The FAA Modernization and Reform Act of 2012 (FMRA) (PDF) required the FAA to:
Initiate a process to work with relevant Federal agencies and national and international communities to designate permanent areas in the Arctic where small unmanned aircraft may operate 24 hours per day for research and commercial purposes and Search and Rescue (SAR) operations. The plan for operations in these permanent areas shall include the development of processes to facilitate the safe operation of unmanned aircraft beyond line of sight (BLOS). Such areas shall enable over-water flights from the surface to at least 2,000 feet in altitude, with ingress and egress routes from selected coastal launch sites.
On November 1, 2012, the FAA released its Arctic Implementation Plan (PDF), signed by the Secretary of Transportation, to inform interested parties, operators, Federal agencies, and international communities of its plan to establish permanent operational areas and corridor routes in the Arctic for the operation of small Unmanned Aircraft Systems (UAS).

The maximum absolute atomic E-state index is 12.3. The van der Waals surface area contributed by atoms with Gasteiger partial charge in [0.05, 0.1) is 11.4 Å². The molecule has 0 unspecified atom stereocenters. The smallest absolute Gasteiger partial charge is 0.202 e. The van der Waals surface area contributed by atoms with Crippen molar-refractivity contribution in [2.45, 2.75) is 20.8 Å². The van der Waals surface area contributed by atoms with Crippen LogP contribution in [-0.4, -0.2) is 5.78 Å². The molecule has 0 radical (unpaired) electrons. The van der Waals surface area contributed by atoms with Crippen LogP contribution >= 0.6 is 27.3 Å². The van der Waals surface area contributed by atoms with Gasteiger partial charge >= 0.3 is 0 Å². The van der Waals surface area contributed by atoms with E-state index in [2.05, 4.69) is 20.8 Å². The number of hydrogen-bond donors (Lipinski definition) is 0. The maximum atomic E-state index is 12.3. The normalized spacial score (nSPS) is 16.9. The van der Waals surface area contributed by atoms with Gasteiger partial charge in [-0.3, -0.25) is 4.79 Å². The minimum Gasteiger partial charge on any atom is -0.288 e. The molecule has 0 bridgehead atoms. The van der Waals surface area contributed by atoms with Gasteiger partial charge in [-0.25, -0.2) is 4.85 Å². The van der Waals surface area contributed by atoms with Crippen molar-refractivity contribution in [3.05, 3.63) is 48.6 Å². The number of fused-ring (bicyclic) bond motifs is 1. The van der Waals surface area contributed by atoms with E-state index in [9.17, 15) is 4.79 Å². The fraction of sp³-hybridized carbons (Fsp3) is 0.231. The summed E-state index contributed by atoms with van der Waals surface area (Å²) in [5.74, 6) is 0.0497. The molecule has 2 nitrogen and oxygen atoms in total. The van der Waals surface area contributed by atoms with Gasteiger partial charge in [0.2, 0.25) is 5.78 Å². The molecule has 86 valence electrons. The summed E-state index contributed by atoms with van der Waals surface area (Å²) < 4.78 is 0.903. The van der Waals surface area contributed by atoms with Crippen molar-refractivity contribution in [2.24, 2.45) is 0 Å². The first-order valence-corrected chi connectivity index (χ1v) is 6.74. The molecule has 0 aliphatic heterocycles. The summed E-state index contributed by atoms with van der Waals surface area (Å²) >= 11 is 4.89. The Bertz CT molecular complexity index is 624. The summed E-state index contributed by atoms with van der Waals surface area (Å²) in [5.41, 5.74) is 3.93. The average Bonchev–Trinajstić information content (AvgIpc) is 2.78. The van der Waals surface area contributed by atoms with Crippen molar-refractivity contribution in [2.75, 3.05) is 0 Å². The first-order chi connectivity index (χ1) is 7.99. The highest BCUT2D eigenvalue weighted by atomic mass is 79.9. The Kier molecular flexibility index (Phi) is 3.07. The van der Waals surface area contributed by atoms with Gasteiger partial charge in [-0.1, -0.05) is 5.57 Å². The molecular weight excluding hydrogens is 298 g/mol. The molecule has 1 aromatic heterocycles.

Since then the following sUAS operations have commenced in the arctic:
- ConcoPhillips began using Insitu's ScanEagle for their marine mammal and ice surveys. September 2013
- BP began using AeroVironment's Puma AE to survey its pipelines, roads, and equipment at Prudhoe Bay, AK, the largest oilfield in the United States. June 2014
- Oil spill exercise in the Beaufort Sea using AeroVironment's Puma AE. June 1014
- Operation Arctic Shield 2015 – an oil spill and search and rescue exercise
For more information:
- Read the white paper Lessons Learned from UAS Arctic Operations in the Summer of 2013 (PDF)
- Read the Arctic Council's White Paper titled Implementing Scientific Data Collection Across the Arctic Oceanic Region Utilitizing Unmanned Aircraft Systems